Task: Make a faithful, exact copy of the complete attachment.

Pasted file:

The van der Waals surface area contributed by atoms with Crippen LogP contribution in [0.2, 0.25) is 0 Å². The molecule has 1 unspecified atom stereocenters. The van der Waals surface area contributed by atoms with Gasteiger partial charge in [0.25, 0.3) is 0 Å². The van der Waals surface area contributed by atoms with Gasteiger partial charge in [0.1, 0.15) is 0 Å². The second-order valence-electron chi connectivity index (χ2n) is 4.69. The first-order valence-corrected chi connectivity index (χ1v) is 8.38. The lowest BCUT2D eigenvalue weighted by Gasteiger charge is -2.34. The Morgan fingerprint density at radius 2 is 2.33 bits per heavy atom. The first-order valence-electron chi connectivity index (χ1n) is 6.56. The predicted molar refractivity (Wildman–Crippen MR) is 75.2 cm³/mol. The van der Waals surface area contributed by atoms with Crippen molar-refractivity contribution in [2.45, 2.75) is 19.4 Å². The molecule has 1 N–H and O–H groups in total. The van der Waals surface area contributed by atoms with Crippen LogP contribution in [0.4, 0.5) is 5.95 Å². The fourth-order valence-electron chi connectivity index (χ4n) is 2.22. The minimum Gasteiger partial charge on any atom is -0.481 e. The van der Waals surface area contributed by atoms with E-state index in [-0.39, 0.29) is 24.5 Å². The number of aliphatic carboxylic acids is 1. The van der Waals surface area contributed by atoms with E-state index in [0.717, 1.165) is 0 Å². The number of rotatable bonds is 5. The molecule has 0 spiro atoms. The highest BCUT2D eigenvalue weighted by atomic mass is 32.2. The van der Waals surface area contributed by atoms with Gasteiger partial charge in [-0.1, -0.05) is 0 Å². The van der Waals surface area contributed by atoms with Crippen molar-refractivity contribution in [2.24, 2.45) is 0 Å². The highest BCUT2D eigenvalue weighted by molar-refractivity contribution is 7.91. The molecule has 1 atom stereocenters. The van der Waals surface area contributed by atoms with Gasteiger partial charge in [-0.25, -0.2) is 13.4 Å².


The van der Waals surface area contributed by atoms with Crippen LogP contribution in [0.2, 0.25) is 0 Å². The molecule has 1 unspecified atom stereocenters. The van der Waals surface area contributed by atoms with Gasteiger partial charge in [0.25, 0.3) is 0 Å². The van der Waals surface area contributed by atoms with Gasteiger partial charge in [0.1, 0.15) is 0 Å². The second-order valence-electron chi connectivity index (χ2n) is 4.69. The first-order valence-corrected chi connectivity index (χ1v) is 8.38. The lowest BCUT2D eigenvalue weighted by Gasteiger charge is -2.34. The Morgan fingerprint density at radius 2 is 2.33 bits per heavy atom. The first-order valence-electron chi connectivity index (χ1n) is 6.56. The predicted molar refractivity (Wildman–Crippen MR) is 75.2 cm³/mol. The van der Waals surface area contributed by atoms with Crippen molar-refractivity contribution in [2.45, 2.75) is 19.4 Å². The molecule has 1 N–H and O–H groups in total. The van der Waals surface area contributed by atoms with Crippen LogP contribution in [0.4, 0.5) is 5.95 Å². The fourth-order valence-electron chi connectivity index (χ4n) is 2.22. The minimum Gasteiger partial charge on any atom is -0.481 e. The van der Waals surface area contributed by atoms with E-state index in [-0.39, 0.29) is 24.5 Å². The number of aliphatic carboxylic acids is 1. The van der Waals surface area contributed by atoms with E-state index in [0.717, 1.165) is 0 Å². The number of rotatable bonds is 5. The molecule has 0 spiro atoms. The highest BCUT2D eigenvalue weighted by atomic mass is 32.2. The van der Waals surface area contributed by atoms with Gasteiger partial charge in [-0.1, -0.05) is 0 Å². The van der Waals surface area contributed by atoms with Crippen molar-refractivity contribution in [2.24, 2.45) is 0 Å². The highest BCUT2D eigenvalue weighted by molar-refractivity contribution is 7.91. The molecule has 1 atom stereocenters. The van der Waals surface area contributed by atoms with Gasteiger partial charge in [-0.25, -0.2) is 13.4 Å².